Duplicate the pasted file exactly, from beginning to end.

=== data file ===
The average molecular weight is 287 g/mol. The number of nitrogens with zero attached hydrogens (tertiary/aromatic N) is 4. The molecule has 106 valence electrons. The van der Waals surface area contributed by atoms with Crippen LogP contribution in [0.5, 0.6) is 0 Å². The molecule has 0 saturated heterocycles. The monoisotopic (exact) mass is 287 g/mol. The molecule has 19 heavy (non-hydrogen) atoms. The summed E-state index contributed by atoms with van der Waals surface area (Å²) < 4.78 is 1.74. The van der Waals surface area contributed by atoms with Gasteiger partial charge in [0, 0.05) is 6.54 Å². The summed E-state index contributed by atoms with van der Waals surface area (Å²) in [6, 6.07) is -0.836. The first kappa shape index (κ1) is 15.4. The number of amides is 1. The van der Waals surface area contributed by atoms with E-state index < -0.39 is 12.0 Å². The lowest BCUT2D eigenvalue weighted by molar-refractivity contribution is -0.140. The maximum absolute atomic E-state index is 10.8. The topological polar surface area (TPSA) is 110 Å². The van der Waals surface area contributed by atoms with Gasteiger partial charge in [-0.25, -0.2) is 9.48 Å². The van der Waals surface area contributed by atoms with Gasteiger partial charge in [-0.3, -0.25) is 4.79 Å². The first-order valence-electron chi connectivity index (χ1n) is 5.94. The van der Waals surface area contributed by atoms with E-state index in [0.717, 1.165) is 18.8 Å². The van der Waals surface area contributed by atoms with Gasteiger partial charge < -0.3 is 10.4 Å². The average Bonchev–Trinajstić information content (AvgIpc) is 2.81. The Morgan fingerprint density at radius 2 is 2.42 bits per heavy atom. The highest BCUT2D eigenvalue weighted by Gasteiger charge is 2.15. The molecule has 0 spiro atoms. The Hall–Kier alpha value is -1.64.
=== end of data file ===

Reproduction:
The average molecular weight is 287 g/mol. The number of nitrogens with zero attached hydrogens (tertiary/aromatic N) is 4. The molecule has 106 valence electrons. The van der Waals surface area contributed by atoms with Crippen LogP contribution in [0.5, 0.6) is 0 Å². The molecule has 0 saturated heterocycles. The monoisotopic (exact) mass is 287 g/mol. The molecule has 19 heavy (non-hydrogen) atoms. The summed E-state index contributed by atoms with van der Waals surface area (Å²) < 4.78 is 1.74. The van der Waals surface area contributed by atoms with Gasteiger partial charge in [0, 0.05) is 6.54 Å². The summed E-state index contributed by atoms with van der Waals surface area (Å²) in [6, 6.07) is -0.836. The first kappa shape index (κ1) is 15.4. The number of amides is 1. The van der Waals surface area contributed by atoms with E-state index < -0.39 is 12.0 Å². The lowest BCUT2D eigenvalue weighted by molar-refractivity contribution is -0.140. The maximum absolute atomic E-state index is 10.8. The topological polar surface area (TPSA) is 110 Å². The van der Waals surface area contributed by atoms with Gasteiger partial charge in [-0.25, -0.2) is 9.48 Å². The van der Waals surface area contributed by atoms with Gasteiger partial charge in [-0.3, -0.25) is 4.79 Å². The first-order valence-electron chi connectivity index (χ1n) is 5.94. The van der Waals surface area contributed by atoms with E-state index in [0.717, 1.165) is 18.8 Å². The van der Waals surface area contributed by atoms with Gasteiger partial charge < -0.3 is 10.4 Å². The average Bonchev–Trinajstić information content (AvgIpc) is 2.81. The Morgan fingerprint density at radius 2 is 2.42 bits per heavy atom. The highest BCUT2D eigenvalue weighted by Gasteiger charge is 2.15. The molecule has 0 spiro atoms. The Hall–Kier alpha value is -1.64.